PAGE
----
The GP-Write Project, an outgrowth of the Human Genome Project involving hundreds of scientists, aims to make our ability to synthesize (write) human and other large-scale genomes as fast, powerful and cheap as our ability to sequence (read) them. Achieving this will supercharge progress in human health and magnify synbio’s impact across industries.
Synbio vaccines for COVID-19
When the pandemic struck, several synbio companies pivoted from developing vaccines for other viruses to focus on COVID-19. Their bioengineering tools and approach have already enabled several of them to bring forward COVID-19 vaccine candidates faster and with greater potential functionality than classical approaches, which involve creating a weakened or neutralized form of the virus.
One synbio company has already created the first COVID-19 vaccine candidate to reach human trials, setting a speed record for achieving this milestone. Using only the virus’ genetic data, they formulated a vaccine-based messenger RNA (mRNA) for patient testing in 25 days. Another synbio company brought the second vaccine candidate to clinical trials, this one using a small snippet of DNA rather than mRNA. Vaccines like these code cells to produce the viral proteins that trigger an immune response.
And yet another group is pursuing a vaccine where the immune response is sparked by self-assembling protein nanoparticles. The resulting vaccine could provide immunity to multiple strains of the virus at once and wouldn’t require refrigeration during distribution, an important benefit in resource-poor countries.2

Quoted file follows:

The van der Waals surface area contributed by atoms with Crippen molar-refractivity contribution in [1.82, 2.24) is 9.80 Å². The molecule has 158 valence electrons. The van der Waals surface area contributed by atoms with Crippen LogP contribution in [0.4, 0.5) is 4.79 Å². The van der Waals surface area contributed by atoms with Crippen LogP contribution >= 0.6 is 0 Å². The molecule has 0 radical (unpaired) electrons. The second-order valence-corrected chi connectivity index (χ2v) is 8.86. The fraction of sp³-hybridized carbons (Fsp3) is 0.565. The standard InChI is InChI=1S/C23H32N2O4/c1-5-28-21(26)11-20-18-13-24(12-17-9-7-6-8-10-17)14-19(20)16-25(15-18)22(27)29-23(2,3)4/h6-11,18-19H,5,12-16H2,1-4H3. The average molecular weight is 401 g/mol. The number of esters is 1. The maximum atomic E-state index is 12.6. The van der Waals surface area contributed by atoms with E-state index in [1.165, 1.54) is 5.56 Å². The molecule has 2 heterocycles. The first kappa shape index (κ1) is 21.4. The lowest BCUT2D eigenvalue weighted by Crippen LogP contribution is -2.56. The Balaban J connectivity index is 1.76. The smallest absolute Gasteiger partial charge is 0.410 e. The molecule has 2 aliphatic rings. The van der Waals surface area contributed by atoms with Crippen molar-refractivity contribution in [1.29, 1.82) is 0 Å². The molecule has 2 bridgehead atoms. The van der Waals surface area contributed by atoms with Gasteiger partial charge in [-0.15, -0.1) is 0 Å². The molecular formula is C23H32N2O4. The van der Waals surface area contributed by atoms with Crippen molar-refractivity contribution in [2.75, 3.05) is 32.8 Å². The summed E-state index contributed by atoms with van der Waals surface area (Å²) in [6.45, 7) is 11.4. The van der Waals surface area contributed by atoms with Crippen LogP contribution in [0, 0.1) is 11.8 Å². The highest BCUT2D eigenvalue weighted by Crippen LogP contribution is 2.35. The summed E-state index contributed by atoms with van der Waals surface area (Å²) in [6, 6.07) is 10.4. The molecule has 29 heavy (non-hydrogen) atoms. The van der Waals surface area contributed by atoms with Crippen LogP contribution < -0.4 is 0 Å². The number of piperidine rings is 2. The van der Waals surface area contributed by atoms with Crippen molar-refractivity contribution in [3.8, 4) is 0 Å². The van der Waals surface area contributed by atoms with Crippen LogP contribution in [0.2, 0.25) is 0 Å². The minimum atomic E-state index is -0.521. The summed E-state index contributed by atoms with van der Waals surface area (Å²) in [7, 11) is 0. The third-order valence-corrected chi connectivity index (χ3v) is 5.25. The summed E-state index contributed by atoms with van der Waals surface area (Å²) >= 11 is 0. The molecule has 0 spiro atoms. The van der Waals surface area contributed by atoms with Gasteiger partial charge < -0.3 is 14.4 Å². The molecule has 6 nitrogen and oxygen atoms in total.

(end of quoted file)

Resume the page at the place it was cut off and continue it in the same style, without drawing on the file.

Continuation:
Because these synbio vaccines don’t involve cultivating the virus in any form, their manufacture requires much less space, doses occupy less volume and scaling up production can go faster. As with any vaccine, however, they will have to be proven effective in human trials, something never assured.
COVID-19 antibody therapeutics
While vaccines are key to definitively ending the COVID-19 pandemic, antibody therapies are essential to blunt its human toll in the interim. The principle is simple: give infected patients the antibodies that can fight off the viral infection to help them recover; give the antibodies to healthy people to improve their resistance temporarily. The classical ways to produce antibodies are to extract them from the blood of convalescent patients or to produce them in genetically modified animals, such as mice. Both methods face the challenge of time and scaling to meet the massive need.
Several synbio companies have jumped in with potential antibody solutions. One company, for example, started with five antibodies to the SARS-CoV-1, the virus which caused the SARS outbreak in 2003, and the one most closely related to COVID-19. The company sequenced and virtually reshuffled the DNA of the SARS antibodies, creating billions of variants which it then scanned to find the ones that would bind with COVID-19. Finally, it created multiple new human antibodies and entered them into safety and efficacy trials.
Beyond the immediate crisis
Beyond vaccines and antibodies, synbio will have an important role in the longer-term fight against COVID-19 and the other possible pandemic pathogens.
A mutation in COVID-19 could render a vaccine ineffective and cause a new outbreak. To support the development of a long-lasting vaccine, researchers published a map of the virus’ epitopes, the parts of the virus to which antibodies attach themselves. By signposting the epitopes that rarely mutate, this data will help synbio teams design vaccines and antibodies that confer long-lasting immunity.